Journalists and free expression-loving people all over the world struggled for words to describe the terrorist attack on French satirical magazine Charlie Hebdo in Paris last Tuesday evening (Manila time).
Masked gunmen had entered the newsroom and killed 12 people, including the newspaper’s editor, as they shouted “Allahu akbar!” while firing, then fleeing in a car.
As an expression of solidarity, people in France and elsewhere in the world went out on the streets, posted on social media “Je sui Charlie” and “I am Charlie.”
France has declared a day of national mourning. It should be a day of lamentation for all societies.
The attack highlights a division along religious and political lines.
While freedom of expression is an inviolable right in libertarian societies, other people have low tolerance for it, especially when faith is at question.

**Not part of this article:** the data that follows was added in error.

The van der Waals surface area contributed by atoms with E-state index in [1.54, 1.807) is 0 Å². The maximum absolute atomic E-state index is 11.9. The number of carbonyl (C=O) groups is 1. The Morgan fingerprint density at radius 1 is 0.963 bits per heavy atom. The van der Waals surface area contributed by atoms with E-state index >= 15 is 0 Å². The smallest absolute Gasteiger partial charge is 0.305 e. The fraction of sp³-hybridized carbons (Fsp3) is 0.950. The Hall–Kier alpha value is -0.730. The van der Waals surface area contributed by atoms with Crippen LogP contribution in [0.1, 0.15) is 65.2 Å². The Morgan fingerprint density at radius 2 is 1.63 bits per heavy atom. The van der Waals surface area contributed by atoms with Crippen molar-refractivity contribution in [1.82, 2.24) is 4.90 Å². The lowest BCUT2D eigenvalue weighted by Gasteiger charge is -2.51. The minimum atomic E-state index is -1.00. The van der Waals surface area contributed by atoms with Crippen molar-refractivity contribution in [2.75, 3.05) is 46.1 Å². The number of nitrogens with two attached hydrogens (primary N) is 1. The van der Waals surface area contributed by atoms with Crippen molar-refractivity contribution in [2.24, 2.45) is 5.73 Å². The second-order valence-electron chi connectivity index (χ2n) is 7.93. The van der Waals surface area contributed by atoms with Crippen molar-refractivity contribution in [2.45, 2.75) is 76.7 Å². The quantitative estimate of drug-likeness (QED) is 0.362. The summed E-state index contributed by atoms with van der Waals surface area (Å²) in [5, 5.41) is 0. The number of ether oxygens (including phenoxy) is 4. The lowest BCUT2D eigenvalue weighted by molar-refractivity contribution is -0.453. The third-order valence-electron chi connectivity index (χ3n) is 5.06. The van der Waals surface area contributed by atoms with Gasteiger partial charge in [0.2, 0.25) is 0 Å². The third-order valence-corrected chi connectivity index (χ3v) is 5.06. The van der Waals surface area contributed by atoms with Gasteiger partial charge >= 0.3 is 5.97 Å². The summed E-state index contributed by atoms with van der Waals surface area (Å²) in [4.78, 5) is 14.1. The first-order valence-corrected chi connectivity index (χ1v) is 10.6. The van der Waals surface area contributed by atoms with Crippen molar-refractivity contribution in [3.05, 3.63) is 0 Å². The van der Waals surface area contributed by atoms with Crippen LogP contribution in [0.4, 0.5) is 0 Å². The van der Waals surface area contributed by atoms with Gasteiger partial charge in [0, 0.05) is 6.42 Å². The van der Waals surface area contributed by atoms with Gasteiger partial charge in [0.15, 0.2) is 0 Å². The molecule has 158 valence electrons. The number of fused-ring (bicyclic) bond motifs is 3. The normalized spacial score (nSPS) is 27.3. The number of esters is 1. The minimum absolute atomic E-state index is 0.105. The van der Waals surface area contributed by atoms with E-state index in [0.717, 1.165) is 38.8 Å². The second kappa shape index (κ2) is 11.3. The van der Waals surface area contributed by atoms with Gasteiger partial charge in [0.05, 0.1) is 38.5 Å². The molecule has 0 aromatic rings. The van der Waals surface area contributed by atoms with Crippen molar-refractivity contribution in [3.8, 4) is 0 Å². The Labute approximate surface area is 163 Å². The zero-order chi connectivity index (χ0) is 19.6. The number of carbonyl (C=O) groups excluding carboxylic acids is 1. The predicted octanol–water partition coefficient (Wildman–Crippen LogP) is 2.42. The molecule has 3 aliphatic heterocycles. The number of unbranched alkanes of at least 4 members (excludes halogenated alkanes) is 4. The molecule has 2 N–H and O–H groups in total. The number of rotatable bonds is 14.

Why this deadly attack became possible in a city known for its libertarian culture sends a chilling message about the pervasiveness of bigotry and intolerance in an era when conflicts are not between nations but non-state actors who profess theocratic ideologies.
How states protect civil liberties, among the most esteemed — freedom of expression — remains a serious challenge.
Not to be swept under the rug was the killing in the Philippines of Bataan correspondent of the tabloid, Abante correspondent Nerlita Ledesma also last Tuesday.
While we acknowledge the global threat to free expression in the Paris attack, framed locally, the threat to free expression in the Philippines is compounded by a continuing culture of impunity.
According to the National Union of Journalists of the Philippines (NUJP), 171 journalists have been killed since 1986.
While attacks cannot stop the media from freely expressing ideas, it does not help if we deny the dangers that come with the exercise.
Dissent and ideological differences should not come at the price of human lives.
As the NUJP stated “no mode of expression, however offensive or unethical it may be, deserves a death sentence.”